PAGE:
Browse by Type: Reports

July 26, 2018

MassHealth introduced accountable care organizations (ACOs) for many of its members in March 2018. An ACO is a group of doctors, hospitals, and other health care providers that work together with the goals of delivering better care to members, improving the population’s health, and controlling costs. This brief serves as a resource for stakeholders (i.e., providers, health care administrators, policymakers) to help explain the key elements of MassHealth ACOs.

May 31, 2018

This brief frames the key issues and potential impacts to Massachusetts consumers that may result from implementation of the federal proposed rule to expand the availability of Association Health Plans (AHPs). This brief:

March 29, 2018

This brief provides an overview of the steps that Massachusetts has taken to establish a functioning insurance market that provides consumers with meaningful access to health coverage. It includes a review of statutory and regulatory provisions in place today, and provides context for key health reform initiatives that have occurred over the past 30+ years. This brief is structured around four key components of a functioning market for health coverage:

January 31, 2018

Given the impact that social factors have on health status and expenditures, and the shift toward value-based payment models that reward providers based on outcomes, health care organizations (HCO) and community-based organizations (CBO) across the country are increasingly working together to address patients’ social needs.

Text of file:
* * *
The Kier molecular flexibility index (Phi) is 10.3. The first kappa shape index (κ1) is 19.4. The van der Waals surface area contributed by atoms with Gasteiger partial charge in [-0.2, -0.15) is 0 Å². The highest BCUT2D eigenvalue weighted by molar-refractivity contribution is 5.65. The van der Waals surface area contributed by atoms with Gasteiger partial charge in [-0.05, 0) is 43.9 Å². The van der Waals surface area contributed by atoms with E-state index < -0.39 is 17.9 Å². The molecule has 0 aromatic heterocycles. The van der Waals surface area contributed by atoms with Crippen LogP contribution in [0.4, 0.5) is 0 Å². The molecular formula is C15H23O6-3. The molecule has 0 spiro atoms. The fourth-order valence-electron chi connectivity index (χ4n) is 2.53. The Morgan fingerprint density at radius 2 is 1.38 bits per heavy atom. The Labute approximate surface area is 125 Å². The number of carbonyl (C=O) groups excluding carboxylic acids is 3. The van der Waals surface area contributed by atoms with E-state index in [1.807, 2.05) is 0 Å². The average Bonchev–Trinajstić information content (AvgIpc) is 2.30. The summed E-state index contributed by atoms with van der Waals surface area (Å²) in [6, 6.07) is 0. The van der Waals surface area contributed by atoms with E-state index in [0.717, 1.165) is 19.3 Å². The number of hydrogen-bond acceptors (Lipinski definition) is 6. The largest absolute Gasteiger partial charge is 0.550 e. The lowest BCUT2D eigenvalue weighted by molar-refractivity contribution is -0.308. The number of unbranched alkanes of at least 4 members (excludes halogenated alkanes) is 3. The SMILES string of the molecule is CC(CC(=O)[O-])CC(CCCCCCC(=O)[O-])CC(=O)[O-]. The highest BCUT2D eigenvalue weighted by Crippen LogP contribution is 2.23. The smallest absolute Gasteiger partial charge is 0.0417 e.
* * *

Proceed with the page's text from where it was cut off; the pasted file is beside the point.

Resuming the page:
November 21, 2017

This brief prioritizes issues for consideration as accountable care organizations (ACOs) and managed care organizations (MCOs) prepare to integrate and fully manage comprehensive long-term services and supports (LTSS) over the course of Massachusetts’ five year 1115 waiver extension. The identified priority areas were informed by lessons learned from managed LTSS programs in other states and interviews with key stakeholders in Massachusetts.

October 31, 2017

This series of reports describes the results of a comprehensive mixed-methods study, Access to Outpatient Mental Health Services in Massachusetts. The study sought to quantify the wait times for outpatient mental health office visits in Massachusetts, better understand the experiences of clients seeking an appointment, and identify facilitators and barriers to accessing mental health services.

October 5, 2017

Federal authorization for the Children’s Health Insurance Program (CHIP) expired on September 30, 2017. Senators Orrin Hatch (R-UT) and Ron Wyden (D-OR) have filed a bill to extend CHIP for five years, but Congress did not act quickly enough to prevent the current authorization from expiring. Unspent federal CHIP funds may be carried over into the next fiscal year and Massachusetts’s current allotment of federal CHIP funds should allow the state to continue to use CHIP funds for benefits until early 2018.

July 12, 2017

This primer is designed to increase understanding of the behavioral health care system in Massachusetts and the issues affecting access to care for individuals with mental health and substance use disorders. It is intended to serve as a foundation for future work focused on behavioral health system solutions.

June 22, 2017